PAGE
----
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Section II. Status of Government Respect for Religious Freedom

Legal Framework

The constitution defines the state as secular and prohibits religious discrimination. The constitution requires the state to protect churches and religious groups as long as they comply with the law. The constitution provides for freedom of conscience, religious belief, and worship, and it recognizes the right of religious groups to organize and carry out their activities as long as they adhere to the law. The constitution permits conscientious objection for religious reasons, prohibits questioning individuals about their religious beliefs for reasons other than anonymous statistical purposes, and specifies that religious rights may not be suspended even if the state declares a state of war, siege, or emergency. It recognizes the right of prisoners to receive visits from, and correspond with, religious counselors. The law establishes that conscientious objectors can perform civilian service as an alternative to military service.

The religious freedom law requires religious groups to register for legal recognition from the state. Legal recognition gives religious groups the ability to purchase property collectively and use their property to hold religious events, exempts them from paying certain property taxes, and authorizes a group to be treated as an incorporated entity in the court system. To apply for government recognition, a religious group must collect 100,000 member signatures from legal residents from 12 of the 18 provinces and submit them to the Ministry of Justice and Human Rights (MJHR). The law also requires religious groups to submit documents defining their organizational structure, methods of worship, leadership, and the amount of time the group has operated in the country, and that their doctrine be in accordance with principles and rights the constitution. In 2015 the MJHR issued a circular that provides for the establishment of ecumenical associations and the requirements for an unrecognized religious group to incorporate with the ecumenical association. While the MJHR is responsible for registration and recognition of religious groups, oversight of religious organizations is the responsibility of the Ministry of Culture through its National Institute for Religious Affairs (INAR).

Religious instruction is not a component of the public educational system. Private schools are allowed to teach religion.

The country is a party to the International Covenant on Civil and Political Rights.

Government Practices

On November 24, a court in Luanda sentenced four Muslims to three years’ imprisonment and fined them 70,000 kwanzas ($410) for allegedly forming a radical Islamic group and pledging allegiance to the Islamic State. Two other defendants were acquitted. The defendants maintained their innocence and said they were discriminated against because of their Muslim faith. They acknowledged they discussed religion over the internet through a Facebook page and stated they had discussed writings by a Brazilian Muslim who was detained in Brazil related to charges of participating in a terrorist cell. Lawyers for the defendants asserted their clients’ innocence and said that discussing religion on social media and sharing religious beliefs with others was not a crime and was a common practice among other religious communities. In a private meeting, a leader in the Muslim community said that he did not believe the individuals were persecuted for their religious beliefs, and he agreed that they should be tried and held accountable for any crimes they might have committed so as not to cast a negative light on the Muslim community in Angola.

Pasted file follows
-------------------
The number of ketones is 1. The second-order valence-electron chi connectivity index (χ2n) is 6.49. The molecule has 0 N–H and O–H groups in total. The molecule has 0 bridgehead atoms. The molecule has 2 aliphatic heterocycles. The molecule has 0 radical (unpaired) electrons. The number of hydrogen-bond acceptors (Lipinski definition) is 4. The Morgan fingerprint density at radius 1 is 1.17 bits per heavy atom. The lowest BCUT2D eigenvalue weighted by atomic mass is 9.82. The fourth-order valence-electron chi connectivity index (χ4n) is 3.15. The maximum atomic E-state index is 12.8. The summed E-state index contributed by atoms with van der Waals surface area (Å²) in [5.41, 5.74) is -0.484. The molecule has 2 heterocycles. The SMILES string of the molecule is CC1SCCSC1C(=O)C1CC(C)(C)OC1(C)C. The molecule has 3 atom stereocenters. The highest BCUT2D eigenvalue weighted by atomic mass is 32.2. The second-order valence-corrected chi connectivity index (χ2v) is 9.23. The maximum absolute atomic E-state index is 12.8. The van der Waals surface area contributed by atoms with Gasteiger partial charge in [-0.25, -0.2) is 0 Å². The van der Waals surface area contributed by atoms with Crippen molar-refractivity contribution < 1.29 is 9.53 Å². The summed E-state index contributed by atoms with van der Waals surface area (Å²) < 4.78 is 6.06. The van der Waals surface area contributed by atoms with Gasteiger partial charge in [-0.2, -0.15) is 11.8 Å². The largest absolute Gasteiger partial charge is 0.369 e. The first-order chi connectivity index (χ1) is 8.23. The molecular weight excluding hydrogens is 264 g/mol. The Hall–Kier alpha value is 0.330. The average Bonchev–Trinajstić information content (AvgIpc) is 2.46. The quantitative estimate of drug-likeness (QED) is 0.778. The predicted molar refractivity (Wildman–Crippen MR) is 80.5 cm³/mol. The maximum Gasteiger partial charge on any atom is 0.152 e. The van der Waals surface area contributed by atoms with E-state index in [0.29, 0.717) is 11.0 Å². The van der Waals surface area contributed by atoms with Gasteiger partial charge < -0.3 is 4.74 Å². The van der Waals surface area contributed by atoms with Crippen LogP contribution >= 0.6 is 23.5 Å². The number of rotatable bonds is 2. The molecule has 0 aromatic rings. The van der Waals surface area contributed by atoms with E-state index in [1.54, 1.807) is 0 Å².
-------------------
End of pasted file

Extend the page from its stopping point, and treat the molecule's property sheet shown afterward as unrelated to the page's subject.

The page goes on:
Government officials at the highest levels continued to state concern about the proliferation of religious “sects,” some of which were alleged to have exploited vulnerable populations with limited financial means by requiring them to provide recurring payments or dues to worship or belong to these organizations. In President Lourenco’s first address to parliament on October 16, he expressed the desire to change the law on religious freedom in order to reinforce the lines separating religion from business. A few days after the president’s speech, the minister of culture started a dialogue with officially recognized churches to elicit input that would be taken into account as the government drafted a new religious freedom law. On November 11, the vice-governor of Luanda Province stated her wish to curtail the proliferation of religious sects that she said operated churches solely as profitable businesses rather than simply places of worship, or were detrimental to social order.

The government again recognized no new religious groups, and the number officially recognized remained at 81. The government has not recognized a new religious group since 2004 when it created the current application system. A large number of groups continued to await recognition despite having submitted several applications for registration. In 2015, the government estimated that approximately 1,300 religious groups were operating without government recognition, some of which were providing education and medical care to members despite having no legal authority to do so.

The government continued not to recognize any Muslim groups officially or issue any licenses to Muslim groups to practice their religion legally. The Muslim community requested official recognition of its groups but was unable to meet the requirements of the 2004 law, including having 100,000 citizen members and a religious doctrine aligned with the country’s constitution. In the past government officials had stated that some practices allowed by Islam, such as polygamy, contradicted the constitution.